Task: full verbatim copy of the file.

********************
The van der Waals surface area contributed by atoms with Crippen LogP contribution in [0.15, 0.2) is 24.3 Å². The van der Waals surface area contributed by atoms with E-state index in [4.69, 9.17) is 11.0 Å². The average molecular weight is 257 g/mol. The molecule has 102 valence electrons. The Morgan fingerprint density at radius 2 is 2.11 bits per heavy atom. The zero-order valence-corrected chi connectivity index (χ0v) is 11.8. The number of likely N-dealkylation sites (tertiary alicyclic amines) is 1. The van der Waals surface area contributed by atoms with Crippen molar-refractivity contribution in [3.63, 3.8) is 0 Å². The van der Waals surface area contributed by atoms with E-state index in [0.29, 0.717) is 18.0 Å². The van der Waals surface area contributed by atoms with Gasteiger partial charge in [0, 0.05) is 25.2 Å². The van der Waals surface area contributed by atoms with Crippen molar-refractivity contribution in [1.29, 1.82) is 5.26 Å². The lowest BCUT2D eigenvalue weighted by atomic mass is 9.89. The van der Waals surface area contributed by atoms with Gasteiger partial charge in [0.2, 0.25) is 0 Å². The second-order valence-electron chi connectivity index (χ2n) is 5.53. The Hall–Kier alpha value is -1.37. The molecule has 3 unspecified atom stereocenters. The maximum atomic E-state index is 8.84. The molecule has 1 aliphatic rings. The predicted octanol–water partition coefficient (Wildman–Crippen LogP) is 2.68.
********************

The van der Waals surface area contributed by atoms with Crippen LogP contribution in [0.15, 0.2) is 24.3 Å². The van der Waals surface area contributed by atoms with E-state index in [4.69, 9.17) is 11.0 Å². The average molecular weight is 257 g/mol. The molecule has 102 valence electrons. The Morgan fingerprint density at radius 2 is 2.11 bits per heavy atom. The zero-order valence-corrected chi connectivity index (χ0v) is 11.8. The number of likely N-dealkylation sites (tertiary alicyclic amines) is 1. The van der Waals surface area contributed by atoms with Crippen molar-refractivity contribution in [3.63, 3.8) is 0 Å². The van der Waals surface area contributed by atoms with E-state index in [0.29, 0.717) is 18.0 Å². The van der Waals surface area contributed by atoms with Gasteiger partial charge in [0, 0.05) is 25.2 Å². The van der Waals surface area contributed by atoms with Crippen molar-refractivity contribution in [1.29, 1.82) is 5.26 Å². The lowest BCUT2D eigenvalue weighted by atomic mass is 9.89. The van der Waals surface area contributed by atoms with Gasteiger partial charge in [0.2, 0.25) is 0 Å². The second-order valence-electron chi connectivity index (χ2n) is 5.53. The Hall–Kier alpha value is -1.37. The molecule has 3 unspecified atom stereocenters. The maximum atomic E-state index is 8.84. The molecule has 1 aliphatic rings. The predicted octanol–water partition coefficient (Wildman–Crippen LogP) is 2.68.